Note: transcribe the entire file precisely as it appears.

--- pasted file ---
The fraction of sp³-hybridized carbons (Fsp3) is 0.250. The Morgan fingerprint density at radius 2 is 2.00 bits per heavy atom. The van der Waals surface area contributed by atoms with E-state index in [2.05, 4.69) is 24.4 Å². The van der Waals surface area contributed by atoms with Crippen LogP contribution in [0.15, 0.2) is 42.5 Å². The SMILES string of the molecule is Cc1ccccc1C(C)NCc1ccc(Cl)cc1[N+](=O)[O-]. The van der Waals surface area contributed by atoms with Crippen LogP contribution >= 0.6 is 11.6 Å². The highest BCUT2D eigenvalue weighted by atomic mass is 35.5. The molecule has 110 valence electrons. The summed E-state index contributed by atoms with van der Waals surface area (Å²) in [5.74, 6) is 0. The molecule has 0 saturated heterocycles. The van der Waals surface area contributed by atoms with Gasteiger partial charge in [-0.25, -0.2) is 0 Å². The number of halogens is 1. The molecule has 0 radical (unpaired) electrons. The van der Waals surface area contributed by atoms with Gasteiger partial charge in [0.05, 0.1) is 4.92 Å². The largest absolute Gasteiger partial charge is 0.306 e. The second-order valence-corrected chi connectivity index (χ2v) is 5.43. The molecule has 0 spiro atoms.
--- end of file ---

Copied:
The fraction of sp³-hybridized carbons (Fsp3) is 0.250. The Morgan fingerprint density at radius 2 is 2.00 bits per heavy atom. The van der Waals surface area contributed by atoms with E-state index in [2.05, 4.69) is 24.4 Å². The van der Waals surface area contributed by atoms with Crippen LogP contribution in [0.15, 0.2) is 42.5 Å². The SMILES string of the molecule is Cc1ccccc1C(C)NCc1ccc(Cl)cc1[N+](=O)[O-]. The van der Waals surface area contributed by atoms with Crippen LogP contribution >= 0.6 is 11.6 Å². The highest BCUT2D eigenvalue weighted by atomic mass is 35.5. The molecule has 110 valence electrons. The summed E-state index contributed by atoms with van der Waals surface area (Å²) in [5.74, 6) is 0. The molecule has 0 saturated heterocycles. The van der Waals surface area contributed by atoms with Gasteiger partial charge in [-0.25, -0.2) is 0 Å². The number of halogens is 1. The molecule has 0 radical (unpaired) electrons. The van der Waals surface area contributed by atoms with Gasteiger partial charge in [0.05, 0.1) is 4.92 Å². The largest absolute Gasteiger partial charge is 0.306 e. The second-order valence-corrected chi connectivity index (χ2v) is 5.43. The molecule has 0 spiro atoms.